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And it'll get a little bit mathy, usually involving a little bit of algebra or a little bit of exponential decay, but to really show you how you can actually figure out the age of some volcanic rock using this technique, using a little bit of mathematics.So we know that anything that is experiencing radioactive decay, it's experiencing exponential decay.

So the negative natural log of 1/2 is the same thing as the natural log of 1/2 to the negative 1 power. Anything to the negative power is just its multiplicative inverse. So negative natural log of 1 half is just the natural log of 2 over here. It's essentially the natural log of 2 over the half-life of the substance.

So we could actually generalize this if we were talking about some other radioactive substance.

And we know that there's a generalized way to describe that.

And we go into more depth and kind of prove it in other Khan Academy videos.

In order to do this for the example of potassium-40, we know that when time is 1.25 billion years, that the amount we have left is half of our initial amount. So let's say we start with N0, whatever that might be. We know, after that long, that half of the sample will be left. Whatever we started with, we're going to have half left after 1.25 billion years. And then to solve for k, we can take the natural log of both sides.

It might be 1 gram, kilogram, 5 grams-- whatever it might be-- whatever we start with, we take e to the negative k times 1.25 billion years. So you get the natural log of 1/2-- we don't have that N0 there anymore-- is equal to the natural log of this thing.

And now let's think about a situation-- now that we've figured out a k-- let's think about a situation where we find in some sample-- so let's say the potassium that we find is 1 milligram. And usually, these aren't measured directly, and you really care about the relative amounts.

But let's say you were able to figure out the potassium is 1 milligram.

How do we figure out how old this sample is right over there? And we learned that anything that was there before, any argon-40 that was there before would have been able to get out of the liquid lava before it froze or before it hardened. Let's see how many-- this is thousands, so it's 3,000-- so we get 156 million or 156.9 million years if we round.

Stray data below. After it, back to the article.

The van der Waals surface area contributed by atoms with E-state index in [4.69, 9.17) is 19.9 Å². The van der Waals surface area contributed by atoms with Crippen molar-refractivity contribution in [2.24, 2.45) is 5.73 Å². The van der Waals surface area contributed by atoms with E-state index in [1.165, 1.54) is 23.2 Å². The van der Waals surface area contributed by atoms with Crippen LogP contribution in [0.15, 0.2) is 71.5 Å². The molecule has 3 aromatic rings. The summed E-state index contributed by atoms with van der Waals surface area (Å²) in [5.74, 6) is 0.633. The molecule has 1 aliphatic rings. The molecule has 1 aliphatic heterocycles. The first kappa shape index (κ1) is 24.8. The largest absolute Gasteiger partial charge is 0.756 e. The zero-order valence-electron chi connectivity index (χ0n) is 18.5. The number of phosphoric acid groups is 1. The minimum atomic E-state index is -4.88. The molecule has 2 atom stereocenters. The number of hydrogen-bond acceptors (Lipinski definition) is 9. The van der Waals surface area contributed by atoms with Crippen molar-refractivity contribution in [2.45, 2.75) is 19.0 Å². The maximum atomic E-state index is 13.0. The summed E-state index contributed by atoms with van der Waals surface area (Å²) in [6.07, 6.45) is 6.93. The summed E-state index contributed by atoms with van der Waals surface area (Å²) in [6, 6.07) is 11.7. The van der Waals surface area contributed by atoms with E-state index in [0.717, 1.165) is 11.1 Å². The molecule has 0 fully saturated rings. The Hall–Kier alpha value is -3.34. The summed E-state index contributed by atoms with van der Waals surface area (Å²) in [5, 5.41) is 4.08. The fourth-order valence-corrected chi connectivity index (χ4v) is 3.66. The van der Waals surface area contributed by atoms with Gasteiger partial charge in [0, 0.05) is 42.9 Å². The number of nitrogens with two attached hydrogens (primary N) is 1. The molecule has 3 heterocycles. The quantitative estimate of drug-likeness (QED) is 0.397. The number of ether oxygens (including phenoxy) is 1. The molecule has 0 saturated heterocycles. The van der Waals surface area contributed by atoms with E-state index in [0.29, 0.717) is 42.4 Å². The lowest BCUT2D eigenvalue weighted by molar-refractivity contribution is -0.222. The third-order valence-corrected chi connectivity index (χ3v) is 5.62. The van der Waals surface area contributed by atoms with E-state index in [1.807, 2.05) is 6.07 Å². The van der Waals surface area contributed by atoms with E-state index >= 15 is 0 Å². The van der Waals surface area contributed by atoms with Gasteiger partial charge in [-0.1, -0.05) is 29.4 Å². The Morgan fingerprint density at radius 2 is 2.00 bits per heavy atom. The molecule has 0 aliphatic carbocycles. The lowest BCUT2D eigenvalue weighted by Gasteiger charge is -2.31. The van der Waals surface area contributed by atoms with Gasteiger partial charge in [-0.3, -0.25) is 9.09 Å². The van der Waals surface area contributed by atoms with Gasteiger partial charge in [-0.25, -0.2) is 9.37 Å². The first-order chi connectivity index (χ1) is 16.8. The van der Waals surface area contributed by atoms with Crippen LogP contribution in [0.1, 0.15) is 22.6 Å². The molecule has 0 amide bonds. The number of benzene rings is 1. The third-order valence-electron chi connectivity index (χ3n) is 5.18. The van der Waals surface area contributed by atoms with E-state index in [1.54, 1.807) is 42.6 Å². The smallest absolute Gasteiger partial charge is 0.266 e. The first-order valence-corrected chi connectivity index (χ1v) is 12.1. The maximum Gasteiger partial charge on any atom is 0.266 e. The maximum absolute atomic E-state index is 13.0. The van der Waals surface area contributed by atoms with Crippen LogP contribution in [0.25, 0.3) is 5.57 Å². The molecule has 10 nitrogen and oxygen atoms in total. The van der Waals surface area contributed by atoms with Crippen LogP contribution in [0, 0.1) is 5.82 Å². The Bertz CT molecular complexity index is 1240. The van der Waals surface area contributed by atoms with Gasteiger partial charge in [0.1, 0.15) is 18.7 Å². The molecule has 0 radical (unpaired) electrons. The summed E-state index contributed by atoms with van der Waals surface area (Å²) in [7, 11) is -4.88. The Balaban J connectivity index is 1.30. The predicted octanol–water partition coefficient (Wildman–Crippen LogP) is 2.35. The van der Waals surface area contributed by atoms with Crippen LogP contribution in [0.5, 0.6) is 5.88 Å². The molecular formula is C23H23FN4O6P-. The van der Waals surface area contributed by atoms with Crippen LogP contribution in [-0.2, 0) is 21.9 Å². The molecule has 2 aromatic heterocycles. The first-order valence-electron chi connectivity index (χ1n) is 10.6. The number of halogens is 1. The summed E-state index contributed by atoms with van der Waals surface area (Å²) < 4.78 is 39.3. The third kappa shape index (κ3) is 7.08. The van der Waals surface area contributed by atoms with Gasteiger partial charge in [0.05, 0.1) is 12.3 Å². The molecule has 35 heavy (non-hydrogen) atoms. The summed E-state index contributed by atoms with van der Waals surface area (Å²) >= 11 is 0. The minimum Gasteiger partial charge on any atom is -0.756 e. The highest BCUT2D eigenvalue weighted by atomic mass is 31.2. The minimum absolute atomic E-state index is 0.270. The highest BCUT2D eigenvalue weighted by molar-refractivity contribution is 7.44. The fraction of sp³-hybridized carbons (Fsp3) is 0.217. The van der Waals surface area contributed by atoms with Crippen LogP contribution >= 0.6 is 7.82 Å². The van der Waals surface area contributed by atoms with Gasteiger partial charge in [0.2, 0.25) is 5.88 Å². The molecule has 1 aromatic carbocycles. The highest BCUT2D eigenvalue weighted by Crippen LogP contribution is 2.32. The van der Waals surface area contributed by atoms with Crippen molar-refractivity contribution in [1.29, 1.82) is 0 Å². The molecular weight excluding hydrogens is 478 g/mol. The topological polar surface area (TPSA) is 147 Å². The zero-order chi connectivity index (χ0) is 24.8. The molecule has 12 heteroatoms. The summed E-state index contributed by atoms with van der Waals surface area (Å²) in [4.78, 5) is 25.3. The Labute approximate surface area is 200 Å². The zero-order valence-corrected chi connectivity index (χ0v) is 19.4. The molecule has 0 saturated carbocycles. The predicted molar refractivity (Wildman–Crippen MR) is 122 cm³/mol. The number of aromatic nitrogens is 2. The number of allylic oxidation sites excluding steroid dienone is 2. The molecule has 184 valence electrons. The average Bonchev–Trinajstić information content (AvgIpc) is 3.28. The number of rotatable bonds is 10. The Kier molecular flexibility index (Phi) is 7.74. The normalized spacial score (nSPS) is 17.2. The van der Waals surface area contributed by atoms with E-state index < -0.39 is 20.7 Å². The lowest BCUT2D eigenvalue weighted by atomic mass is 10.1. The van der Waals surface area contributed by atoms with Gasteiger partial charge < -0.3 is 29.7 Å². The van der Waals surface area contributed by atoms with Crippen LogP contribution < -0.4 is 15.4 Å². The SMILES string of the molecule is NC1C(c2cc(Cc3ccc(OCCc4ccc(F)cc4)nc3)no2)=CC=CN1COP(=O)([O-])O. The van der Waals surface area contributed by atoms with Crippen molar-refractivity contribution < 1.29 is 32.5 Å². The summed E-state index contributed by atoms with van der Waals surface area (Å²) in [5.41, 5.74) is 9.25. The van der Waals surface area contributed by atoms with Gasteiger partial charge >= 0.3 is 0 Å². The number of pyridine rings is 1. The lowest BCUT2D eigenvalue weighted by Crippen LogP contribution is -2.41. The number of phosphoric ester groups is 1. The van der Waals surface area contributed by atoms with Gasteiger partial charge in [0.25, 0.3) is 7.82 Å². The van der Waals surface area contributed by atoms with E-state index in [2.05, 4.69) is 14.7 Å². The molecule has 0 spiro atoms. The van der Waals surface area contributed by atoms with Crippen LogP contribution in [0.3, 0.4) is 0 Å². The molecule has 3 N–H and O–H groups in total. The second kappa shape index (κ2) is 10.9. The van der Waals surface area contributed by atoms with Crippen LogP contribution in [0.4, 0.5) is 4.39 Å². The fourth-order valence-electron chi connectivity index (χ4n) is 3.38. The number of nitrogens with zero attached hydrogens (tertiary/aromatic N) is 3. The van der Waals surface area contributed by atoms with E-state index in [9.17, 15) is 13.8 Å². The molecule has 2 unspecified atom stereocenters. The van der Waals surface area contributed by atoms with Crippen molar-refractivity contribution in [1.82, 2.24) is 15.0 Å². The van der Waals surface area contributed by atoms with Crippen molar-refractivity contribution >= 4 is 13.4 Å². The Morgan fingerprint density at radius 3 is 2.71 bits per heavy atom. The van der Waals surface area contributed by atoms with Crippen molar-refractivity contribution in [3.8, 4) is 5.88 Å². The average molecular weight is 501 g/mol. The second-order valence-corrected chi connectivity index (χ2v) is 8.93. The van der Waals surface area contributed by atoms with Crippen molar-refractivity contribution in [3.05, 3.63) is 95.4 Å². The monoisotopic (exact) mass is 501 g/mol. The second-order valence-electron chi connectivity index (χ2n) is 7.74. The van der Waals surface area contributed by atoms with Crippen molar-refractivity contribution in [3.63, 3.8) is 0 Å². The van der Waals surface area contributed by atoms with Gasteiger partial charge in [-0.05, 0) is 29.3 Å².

Well, what we need to figure out-- we know that n, the amount we were left with, is this thing right over here. And that's going to be equal to some initial amount-- when we use both of this information to figure that initial amount out-- times e to the negative kt. So to figure out how much potassium-40 this is derived from, we just divide it by 11%. And this isn't the exact number, but it'll get the general idea. So this is approximately a 157-million-year-old sample.

So maybe I could say k initial-- the potassium-40 initial-- is going to be equal to the amount of potassium 40 we have today-- 1 milligram-- plus the amount of potassium-40 we needed to get this amount of argon-40. And that number of milligrams there, it's really just 11% of the original potassium-40 that it had to come from. And so our initial-- which is really this thing right over here. This is going to be equal to-- and I won't do any of the math-- so we have 1 milligram we have left is equal to 1 milligram-- which is what we found-- plus 0.01 milligram over 0.11. And what you see here is, when we want to solve for t-- assuming we know k, and we do know k now-- that really, the absolute amount doesn't matter. Because if we're solving for t, you want to divide both sides of this equation by this quantity right over here. We're going to divide that by the negative-- I'll use parentheses carefully-- the negative natural log of 2-- that's that there-- divided by 1.25 times 10 to the ninth. So the whole point of this-- I know the math was a little bit involved, but it's something that you would actually see in a pre-calculus class or an algebra 2 class when you're studying exponential growth and decay.

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